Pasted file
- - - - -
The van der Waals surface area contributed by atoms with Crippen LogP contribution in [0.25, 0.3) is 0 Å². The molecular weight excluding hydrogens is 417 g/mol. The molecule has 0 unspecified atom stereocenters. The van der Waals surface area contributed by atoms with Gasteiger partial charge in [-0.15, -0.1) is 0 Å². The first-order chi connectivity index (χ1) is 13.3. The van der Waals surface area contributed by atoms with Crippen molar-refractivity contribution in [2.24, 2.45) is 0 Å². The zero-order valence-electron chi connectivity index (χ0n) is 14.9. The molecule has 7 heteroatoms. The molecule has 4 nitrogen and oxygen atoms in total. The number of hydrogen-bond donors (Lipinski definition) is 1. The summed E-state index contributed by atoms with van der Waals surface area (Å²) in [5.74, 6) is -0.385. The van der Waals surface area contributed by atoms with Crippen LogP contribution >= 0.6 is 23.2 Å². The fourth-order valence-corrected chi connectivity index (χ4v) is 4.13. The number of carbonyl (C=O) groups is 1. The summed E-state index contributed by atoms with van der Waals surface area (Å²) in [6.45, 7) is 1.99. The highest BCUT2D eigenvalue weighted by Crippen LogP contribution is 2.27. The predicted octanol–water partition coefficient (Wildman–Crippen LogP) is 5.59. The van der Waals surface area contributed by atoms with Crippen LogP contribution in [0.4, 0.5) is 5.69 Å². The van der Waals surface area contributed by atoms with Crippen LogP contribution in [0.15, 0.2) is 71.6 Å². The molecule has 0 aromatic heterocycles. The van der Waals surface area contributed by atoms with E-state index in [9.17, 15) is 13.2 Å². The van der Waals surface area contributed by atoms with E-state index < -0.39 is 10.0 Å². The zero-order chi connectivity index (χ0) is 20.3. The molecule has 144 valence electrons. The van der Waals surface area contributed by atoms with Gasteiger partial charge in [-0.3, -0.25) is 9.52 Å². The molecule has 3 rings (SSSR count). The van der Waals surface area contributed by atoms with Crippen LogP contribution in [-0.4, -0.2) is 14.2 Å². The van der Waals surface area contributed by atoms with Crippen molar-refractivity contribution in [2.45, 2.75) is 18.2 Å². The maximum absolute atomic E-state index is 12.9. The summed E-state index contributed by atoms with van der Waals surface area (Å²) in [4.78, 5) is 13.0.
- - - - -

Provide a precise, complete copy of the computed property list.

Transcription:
The van der Waals surface area contributed by atoms with Crippen LogP contribution in [0.25, 0.3) is 0 Å². The molecular weight excluding hydrogens is 417 g/mol. The molecule has 0 unspecified atom stereocenters. The van der Waals surface area contributed by atoms with Gasteiger partial charge in [-0.15, -0.1) is 0 Å². The first-order chi connectivity index (χ1) is 13.3. The van der Waals surface area contributed by atoms with Crippen molar-refractivity contribution in [2.24, 2.45) is 0 Å². The zero-order valence-electron chi connectivity index (χ0n) is 14.9. The molecule has 7 heteroatoms. The molecule has 4 nitrogen and oxygen atoms in total. The number of hydrogen-bond donors (Lipinski definition) is 1. The summed E-state index contributed by atoms with van der Waals surface area (Å²) in [5.74, 6) is -0.385. The van der Waals surface area contributed by atoms with Crippen LogP contribution >= 0.6 is 23.2 Å². The fourth-order valence-corrected chi connectivity index (χ4v) is 4.13. The number of carbonyl (C=O) groups is 1. The summed E-state index contributed by atoms with van der Waals surface area (Å²) in [6.45, 7) is 1.99. The highest BCUT2D eigenvalue weighted by Crippen LogP contribution is 2.27. The predicted octanol–water partition coefficient (Wildman–Crippen LogP) is 5.59. The van der Waals surface area contributed by atoms with Crippen LogP contribution in [0.4, 0.5) is 5.69 Å². The van der Waals surface area contributed by atoms with Crippen LogP contribution in [0.15, 0.2) is 71.6 Å². The molecule has 0 aromatic heterocycles. The van der Waals surface area contributed by atoms with E-state index in [9.17, 15) is 13.2 Å². The van der Waals surface area contributed by atoms with E-state index < -0.39 is 10.0 Å². The zero-order chi connectivity index (χ0) is 20.3. The molecule has 144 valence electrons. The van der Waals surface area contributed by atoms with Gasteiger partial charge in [-0.3, -0.25) is 9.52 Å². The molecule has 3 rings (SSSR count). The van der Waals surface area contributed by atoms with Crippen LogP contribution in [-0.4, -0.2) is 14.2 Å². The van der Waals surface area contributed by atoms with Crippen molar-refractivity contribution in [2.45, 2.75) is 18.2 Å². The maximum absolute atomic E-state index is 12.9. The summed E-state index contributed by atoms with van der Waals surface area (Å²) in [4.78, 5) is 13.0.